The Goombay Smash

   I first tried a Goombay Smash in 1993 on my first trip to the Bahamas.  I had sailed to Bimini with a bunch of friends from medical school.  We celebrated the crossing at alittle local bar where back in the day, Ernest Hemmingway used to go get loaded after shark fishing all day.  The waitress listed the Goombay Smash as one of perhaps a half dozen beverages on their limited menu.  We thought the name sounded funny, so that was pretty much what we drank that night.  Just what the hell is a Goombay anyway?  Leave the Bahama Mamas for the tourists on the cruise ships in Nassau.  If you want a taste of a REAL island cocktail...and sound like you've been here for more than an afternoon's stop, order a Goombay Smash.

   Interestingly enough, the Goombay Smash was invented by an elderly teetotaler--Miss Emily, proprietor of The Blue Bee bar in Green Turtle Cay.  We visited her watering hole only to find that Miss Emily has long since passed on.  Her photo now sits above the bar, looking down upon her grandchildren who run the place.  Miss Emily's "official" recipie is a secret.  When asked the bartender told me that it contains "rum, more rum, pineapple and coconut, and maybe some other stuff"   This followed by some unintelligible mumbling.

   We are discovering that there are alot of bars throughout the Caribbean who make some variation of a Pina Colada, call it their special house drink, and fame soon spreads.  In the British Virgins Islands, it is the Painkiller, in Nevis, the Killer Bee.  Never underestimate the ability of these fruit juices to mask the taste of enormous quantities of alcohol.  And never underestimate the thirst of a tourist from up north on a tropical holiday.

   Now the problem with a secret recipie is that it lends itself to being copied by various imposters, and this has indeed happened throughout the Bahamas.  While in West End, I noted my Goombay Smash being created with two kinds of rum (dark, and coconut) and an unlabelled pitcher of fruit juice.  Reliable sources tell me that  apricot brandy are usually included.  Other miscellaneous additions could perhaps include orange juice, creme de banana, or grenadine, depending on who you ask.  The Lonely Planet Guide insists that 151 proof rum is used.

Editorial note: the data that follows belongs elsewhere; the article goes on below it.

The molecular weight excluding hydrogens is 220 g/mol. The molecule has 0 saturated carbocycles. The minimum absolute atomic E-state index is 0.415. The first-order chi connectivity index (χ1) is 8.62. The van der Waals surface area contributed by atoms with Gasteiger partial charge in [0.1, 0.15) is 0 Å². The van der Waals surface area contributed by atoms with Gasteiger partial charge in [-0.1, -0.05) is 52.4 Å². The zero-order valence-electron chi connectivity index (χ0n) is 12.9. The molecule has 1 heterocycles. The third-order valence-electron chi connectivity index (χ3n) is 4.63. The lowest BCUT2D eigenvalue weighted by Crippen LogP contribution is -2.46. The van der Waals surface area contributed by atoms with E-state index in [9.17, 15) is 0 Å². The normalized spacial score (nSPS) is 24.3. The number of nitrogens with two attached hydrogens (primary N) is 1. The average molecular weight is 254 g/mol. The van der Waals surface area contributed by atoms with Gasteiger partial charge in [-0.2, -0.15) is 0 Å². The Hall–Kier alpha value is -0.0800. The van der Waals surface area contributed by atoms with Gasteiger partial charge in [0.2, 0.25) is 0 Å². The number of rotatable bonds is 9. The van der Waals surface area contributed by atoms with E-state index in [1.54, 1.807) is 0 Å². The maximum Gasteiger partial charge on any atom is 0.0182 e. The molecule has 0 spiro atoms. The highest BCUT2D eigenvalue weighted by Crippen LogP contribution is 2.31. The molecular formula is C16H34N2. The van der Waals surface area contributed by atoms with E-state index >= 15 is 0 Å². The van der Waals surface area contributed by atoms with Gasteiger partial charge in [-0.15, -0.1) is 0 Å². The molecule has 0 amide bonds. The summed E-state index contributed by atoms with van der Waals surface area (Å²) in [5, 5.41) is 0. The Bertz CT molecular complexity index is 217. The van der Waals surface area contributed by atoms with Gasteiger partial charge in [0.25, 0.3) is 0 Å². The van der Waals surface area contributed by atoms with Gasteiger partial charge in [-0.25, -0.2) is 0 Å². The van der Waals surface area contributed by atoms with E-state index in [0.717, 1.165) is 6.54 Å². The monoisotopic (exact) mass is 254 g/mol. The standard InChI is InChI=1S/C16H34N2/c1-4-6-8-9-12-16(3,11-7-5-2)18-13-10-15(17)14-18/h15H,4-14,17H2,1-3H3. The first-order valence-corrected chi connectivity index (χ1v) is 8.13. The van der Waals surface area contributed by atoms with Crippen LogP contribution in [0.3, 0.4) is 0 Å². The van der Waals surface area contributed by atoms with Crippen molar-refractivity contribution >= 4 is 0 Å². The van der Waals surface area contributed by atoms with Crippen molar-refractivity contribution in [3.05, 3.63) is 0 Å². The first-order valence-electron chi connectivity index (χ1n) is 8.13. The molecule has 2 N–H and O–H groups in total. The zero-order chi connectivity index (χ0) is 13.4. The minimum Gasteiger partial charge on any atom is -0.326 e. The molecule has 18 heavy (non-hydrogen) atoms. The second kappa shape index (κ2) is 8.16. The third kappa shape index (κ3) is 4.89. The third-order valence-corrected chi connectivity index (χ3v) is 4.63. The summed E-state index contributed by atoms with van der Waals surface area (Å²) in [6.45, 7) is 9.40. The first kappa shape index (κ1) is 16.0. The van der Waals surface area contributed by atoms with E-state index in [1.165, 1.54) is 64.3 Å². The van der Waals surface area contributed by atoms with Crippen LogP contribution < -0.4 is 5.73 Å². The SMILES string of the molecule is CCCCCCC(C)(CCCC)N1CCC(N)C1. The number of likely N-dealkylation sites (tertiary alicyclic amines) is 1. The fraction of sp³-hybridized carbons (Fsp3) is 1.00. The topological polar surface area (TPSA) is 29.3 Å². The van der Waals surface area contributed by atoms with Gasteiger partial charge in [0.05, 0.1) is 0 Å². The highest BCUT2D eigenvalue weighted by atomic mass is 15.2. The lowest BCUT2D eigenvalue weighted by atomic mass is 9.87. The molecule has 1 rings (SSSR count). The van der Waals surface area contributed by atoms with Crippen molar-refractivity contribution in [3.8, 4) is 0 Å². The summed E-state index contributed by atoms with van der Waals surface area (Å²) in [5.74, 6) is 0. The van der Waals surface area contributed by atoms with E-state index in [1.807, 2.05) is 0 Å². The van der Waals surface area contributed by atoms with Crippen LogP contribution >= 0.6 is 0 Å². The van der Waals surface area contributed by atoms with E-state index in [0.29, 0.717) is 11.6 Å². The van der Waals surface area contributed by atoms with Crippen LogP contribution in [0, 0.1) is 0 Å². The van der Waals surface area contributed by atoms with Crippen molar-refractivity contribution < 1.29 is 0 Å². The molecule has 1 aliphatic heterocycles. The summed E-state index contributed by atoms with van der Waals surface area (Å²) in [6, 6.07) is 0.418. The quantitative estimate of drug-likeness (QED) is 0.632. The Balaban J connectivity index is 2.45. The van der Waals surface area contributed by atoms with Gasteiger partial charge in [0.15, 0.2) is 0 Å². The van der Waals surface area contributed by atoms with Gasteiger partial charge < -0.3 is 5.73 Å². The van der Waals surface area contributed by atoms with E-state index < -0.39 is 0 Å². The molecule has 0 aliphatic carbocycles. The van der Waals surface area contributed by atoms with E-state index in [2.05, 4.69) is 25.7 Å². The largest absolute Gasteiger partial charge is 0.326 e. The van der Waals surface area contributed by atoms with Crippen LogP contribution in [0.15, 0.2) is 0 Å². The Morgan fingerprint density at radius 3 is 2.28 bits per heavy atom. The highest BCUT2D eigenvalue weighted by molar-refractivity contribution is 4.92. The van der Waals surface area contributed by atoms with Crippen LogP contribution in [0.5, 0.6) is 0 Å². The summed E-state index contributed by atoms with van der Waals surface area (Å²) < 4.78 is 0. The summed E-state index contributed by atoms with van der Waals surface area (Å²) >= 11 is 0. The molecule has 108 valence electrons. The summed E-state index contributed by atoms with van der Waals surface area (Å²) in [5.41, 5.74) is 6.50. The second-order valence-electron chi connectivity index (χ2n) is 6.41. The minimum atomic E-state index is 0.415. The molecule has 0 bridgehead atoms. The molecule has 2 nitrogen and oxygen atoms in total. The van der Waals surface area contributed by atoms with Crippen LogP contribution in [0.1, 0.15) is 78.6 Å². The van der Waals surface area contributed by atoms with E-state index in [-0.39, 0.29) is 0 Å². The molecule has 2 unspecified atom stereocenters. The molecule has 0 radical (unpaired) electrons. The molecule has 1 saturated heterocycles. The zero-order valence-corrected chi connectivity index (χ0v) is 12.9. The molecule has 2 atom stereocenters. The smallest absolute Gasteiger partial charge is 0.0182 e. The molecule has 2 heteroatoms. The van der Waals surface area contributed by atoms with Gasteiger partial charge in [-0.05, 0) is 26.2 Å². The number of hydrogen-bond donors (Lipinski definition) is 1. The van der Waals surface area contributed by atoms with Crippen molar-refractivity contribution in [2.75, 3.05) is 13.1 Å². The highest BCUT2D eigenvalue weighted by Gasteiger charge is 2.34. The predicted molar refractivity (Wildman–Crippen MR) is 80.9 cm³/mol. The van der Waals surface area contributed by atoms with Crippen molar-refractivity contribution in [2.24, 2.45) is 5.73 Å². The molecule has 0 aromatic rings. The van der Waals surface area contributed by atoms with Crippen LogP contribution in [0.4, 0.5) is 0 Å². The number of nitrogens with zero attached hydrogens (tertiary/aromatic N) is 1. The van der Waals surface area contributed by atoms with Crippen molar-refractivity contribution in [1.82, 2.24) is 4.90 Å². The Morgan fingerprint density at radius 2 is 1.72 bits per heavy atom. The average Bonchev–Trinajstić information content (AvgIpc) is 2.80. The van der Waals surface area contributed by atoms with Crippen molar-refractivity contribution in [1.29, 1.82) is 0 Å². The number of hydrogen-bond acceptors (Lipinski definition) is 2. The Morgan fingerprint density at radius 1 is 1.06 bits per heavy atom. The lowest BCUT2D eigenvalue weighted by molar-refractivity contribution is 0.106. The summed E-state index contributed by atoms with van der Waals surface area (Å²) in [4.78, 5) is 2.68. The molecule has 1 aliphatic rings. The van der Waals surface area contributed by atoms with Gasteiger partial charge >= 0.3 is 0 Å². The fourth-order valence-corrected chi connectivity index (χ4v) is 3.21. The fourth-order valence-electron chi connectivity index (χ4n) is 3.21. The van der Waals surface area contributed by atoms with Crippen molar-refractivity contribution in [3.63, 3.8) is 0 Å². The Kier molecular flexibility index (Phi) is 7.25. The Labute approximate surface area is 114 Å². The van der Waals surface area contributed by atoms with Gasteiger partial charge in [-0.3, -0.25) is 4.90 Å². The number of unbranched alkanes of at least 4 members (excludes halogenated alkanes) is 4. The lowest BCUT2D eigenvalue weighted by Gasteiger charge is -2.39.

The only way to know for sure what a Goombay Smash tastes like is to travel to the Island of Green Turtle Cay.  Walk down along the waterfront from the public docks and turn right at the corner.  The Blue Bee Bar sits just across the street from the basketball court.  Like so many sailor bars, this one is wallpapered in cards, small bills, and graffiti of the cruisers who have visited in the past.  By the time you get there on a hot, tropical day, a Goombay Smash should really hit the spot.  If you take a liking to it, a sign above the bar proclaims that more Goombay Smashes can be purchased in gallon jugs.  The descendants of Miss Emily will be glad to set you up.

   But just be careful about ordering that second one.  "Goombay", as it turns out, is a type of native drum music.  The real magic of the Goombay Smash is that you can really feel your head pounding just like a Goombay drum the next morning. 



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